Sitting outside her Carmel home on a winter afternoon, sipping tea by the fire, award-winning author Meg Waite Clayton put her pen down and took a moment to talk about her latest book, “The Postmistress of Paris,” and the process of pursing a story.
This book is a work of fiction. And yet, in many ways, it’s all true, or so it seems—the result of
historical fiction, relentlessly re-searched and written throughout France. Both the story line and the author’s investment in it offer tales of passionate pursuit, which is what makes Meg Waite Clayton a New York Times bestselling author. That, and the kind of crafting that shifts her audience from readers to witnesses, there in the moment, experiencing the story, themselves.
It is the descriptive detail woven throughout “The Postmistress of Paris” that makes each moment tangible. It is knowing history well enough to give her story a sense of accuracy. It is understanding her characters so clearly, it’s as if she knows them. There’s also a reason Clayton dedicates the book to her mother, Anna Tyler Waite. She, too, is in the details.
We don’t learn the protagonist’s name until partway through page seven. And even then, only her first name, Nanée. Yet we’ve already become quite acquainted with her.
The story emerges in Paris, early 1938, and spans just two years, but it is burdened by history. “The Postmistress of Paris” has nothing to do with delivering mail. Nanée is providing something more important: the information that might enable those in hiding—during the German occupation of Paris—to survive.
Clayton dedicated the book to her mother because Nanée is strong-willed, gutsy, in a way she believes her mom was. She overcame obstacles, persisted, paved her own path. “She wasn’t born an heiress but built her own kind of fortune,” says Clayton, “in her own way. It took real dedication.”
Her mother’s birthday was November 8th. The book publication date was November 9th. Due to her mother’s illness, Clayton didn’t imagine she’d make either event. Despite a two-week delay in publication, Anna Tyler Waite lived another 18 months and was present for the book release.
“My mother loved that I wrote, and she believed I could do it. A book was done,” says Clayton, “when she said it was. I loved talking about writing with her. I later found some of her own writing on her computer.”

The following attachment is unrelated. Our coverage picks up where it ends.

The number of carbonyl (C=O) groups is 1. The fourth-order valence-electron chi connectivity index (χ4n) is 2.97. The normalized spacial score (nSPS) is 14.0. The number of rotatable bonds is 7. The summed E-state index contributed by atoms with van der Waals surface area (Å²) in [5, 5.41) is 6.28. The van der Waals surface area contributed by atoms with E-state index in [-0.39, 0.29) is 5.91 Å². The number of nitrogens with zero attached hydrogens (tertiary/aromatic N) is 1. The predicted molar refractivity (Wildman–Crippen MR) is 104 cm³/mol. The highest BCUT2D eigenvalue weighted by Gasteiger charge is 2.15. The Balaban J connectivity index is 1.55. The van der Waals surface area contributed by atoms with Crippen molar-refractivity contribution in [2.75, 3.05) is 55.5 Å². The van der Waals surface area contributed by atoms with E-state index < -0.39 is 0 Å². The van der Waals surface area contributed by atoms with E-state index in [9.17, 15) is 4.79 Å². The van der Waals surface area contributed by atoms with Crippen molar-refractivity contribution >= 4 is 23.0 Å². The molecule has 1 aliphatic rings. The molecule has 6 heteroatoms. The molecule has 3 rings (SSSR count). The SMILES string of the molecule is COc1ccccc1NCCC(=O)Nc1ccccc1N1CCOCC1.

Becoming Meg Waite Clayton
She had known she wanted to be a writer since she was a child. Yet it took Clayton a long time to give herself permission to pursue it.
“Knowing you want to write, and believing you can are two different things. I’ve always been a huge reader. I think my desire to write was less about writing to tell stories,” she says, “and more about what novels did for me, creating a kind of magic. But I was a math-and-science girl. My weakness was English.”
In fact, English was the only non-Advanced Placement class she ever took in high school. She got through it by taking a Tolkien class, pass-fail.
“I admit and can embrace that I’m Type A. I like to be right and to know I am. In math,” she says, “you do. In English, you can’t be sure. As a writer, I see all those things that are not concrete; the bird on the wire can mean so many things to so many people.”
So, Clayton became a corporate attorney in a big law firm, working hundred-hour weeks, and finding a concrete kind of success. It was her husband, Mac Clayton, having already culminated his own law career, who gave her permission to reconsider her career path.
“Mac poured me a glass of wine and asked if there was anything else I’d like to do, if I were to set aside what I knew I could do to explore something else. I said I’d like to be a novelist. His confidence in me, his belief I could do it,” she says, “gave me permission to try, even if I failed.”
Not trying, he told her, was the only real definition of failure.
Clayton left law at age 32. She was up for partner at her firm, and when it didn’t happen, it felt like the push she needed, another sign of permission. Besides, she was pregnant with her second child. It was time for a change.
“For me, being a novelist meant being able to leap tall literary buildings in a single bound,” she wrote. “So I had gone off to the University of Michigan, thinking I would become a doctor and emerged as a corporate lawyer in a tidy blue suit. It took time to work up the nerve to give writing a serious try.”
Her second son was 11 when she published her first novel, in 2003. A story of starting over by fleeing the family home as a way to escape grief and rediscover one’s self, “The Language of Light: A Novel,” was a finalist for the PEN/Bellwether Prize for Socially Engaged Fiction. The award, granted to a United States citizen for a previously unpublished work of fiction that addresses social justice, was established by legendary author Barbara Kingsolver. “The Postmistress of Paris” is Clayton’s eighth novel.
“Writing,” says Clayton, “is a lot harder than it looks.”
For more information about Meg Waite Clayton, visit www.megwaiteclayton.com.